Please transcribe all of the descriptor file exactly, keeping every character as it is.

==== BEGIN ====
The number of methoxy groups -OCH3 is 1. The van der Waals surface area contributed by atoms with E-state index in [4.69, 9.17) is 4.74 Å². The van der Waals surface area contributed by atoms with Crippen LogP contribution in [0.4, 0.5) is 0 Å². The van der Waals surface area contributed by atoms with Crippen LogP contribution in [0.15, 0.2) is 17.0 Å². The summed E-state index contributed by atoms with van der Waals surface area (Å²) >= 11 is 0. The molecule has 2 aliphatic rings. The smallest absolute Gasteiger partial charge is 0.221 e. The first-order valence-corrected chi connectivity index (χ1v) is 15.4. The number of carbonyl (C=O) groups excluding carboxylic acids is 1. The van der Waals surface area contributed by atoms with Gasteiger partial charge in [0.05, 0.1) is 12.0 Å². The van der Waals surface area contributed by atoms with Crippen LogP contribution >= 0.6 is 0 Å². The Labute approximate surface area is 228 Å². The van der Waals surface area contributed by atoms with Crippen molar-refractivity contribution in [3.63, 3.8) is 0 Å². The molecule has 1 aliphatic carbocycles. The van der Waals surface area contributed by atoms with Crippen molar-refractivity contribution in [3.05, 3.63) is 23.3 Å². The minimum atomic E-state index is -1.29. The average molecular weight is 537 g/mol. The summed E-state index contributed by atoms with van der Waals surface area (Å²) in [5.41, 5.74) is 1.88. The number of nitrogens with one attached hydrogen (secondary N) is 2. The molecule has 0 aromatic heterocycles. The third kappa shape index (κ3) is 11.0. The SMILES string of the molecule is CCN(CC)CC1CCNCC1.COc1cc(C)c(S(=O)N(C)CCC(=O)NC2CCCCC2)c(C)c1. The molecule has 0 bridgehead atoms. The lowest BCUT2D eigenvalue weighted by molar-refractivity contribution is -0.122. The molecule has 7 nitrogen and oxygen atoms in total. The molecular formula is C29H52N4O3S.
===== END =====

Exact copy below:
The number of methoxy groups -OCH3 is 1. The van der Waals surface area contributed by atoms with E-state index in [4.69, 9.17) is 4.74 Å². The van der Waals surface area contributed by atoms with Crippen LogP contribution in [0.4, 0.5) is 0 Å². The van der Waals surface area contributed by atoms with Crippen LogP contribution in [0.15, 0.2) is 17.0 Å². The summed E-state index contributed by atoms with van der Waals surface area (Å²) >= 11 is 0. The molecule has 2 aliphatic rings. The smallest absolute Gasteiger partial charge is 0.221 e. The first-order valence-corrected chi connectivity index (χ1v) is 15.4. The number of carbonyl (C=O) groups excluding carboxylic acids is 1. The van der Waals surface area contributed by atoms with Gasteiger partial charge in [0.05, 0.1) is 12.0 Å². The van der Waals surface area contributed by atoms with Crippen LogP contribution >= 0.6 is 0 Å². The Labute approximate surface area is 228 Å². The van der Waals surface area contributed by atoms with Crippen molar-refractivity contribution in [3.63, 3.8) is 0 Å². The molecule has 1 aliphatic carbocycles. The van der Waals surface area contributed by atoms with Crippen molar-refractivity contribution in [3.05, 3.63) is 23.3 Å². The minimum atomic E-state index is -1.29. The average molecular weight is 537 g/mol. The summed E-state index contributed by atoms with van der Waals surface area (Å²) in [5.41, 5.74) is 1.88. The number of nitrogens with one attached hydrogen (secondary N) is 2. The molecule has 0 aromatic heterocycles. The third kappa shape index (κ3) is 11.0. The SMILES string of the molecule is CCN(CC)CC1CCNCC1.COc1cc(C)c(S(=O)N(C)CCC(=O)NC2CCCCC2)c(C)c1. The molecule has 0 bridgehead atoms. The lowest BCUT2D eigenvalue weighted by molar-refractivity contribution is -0.122. The molecule has 7 nitrogen and oxygen atoms in total. The molecular formula is C29H52N4O3S.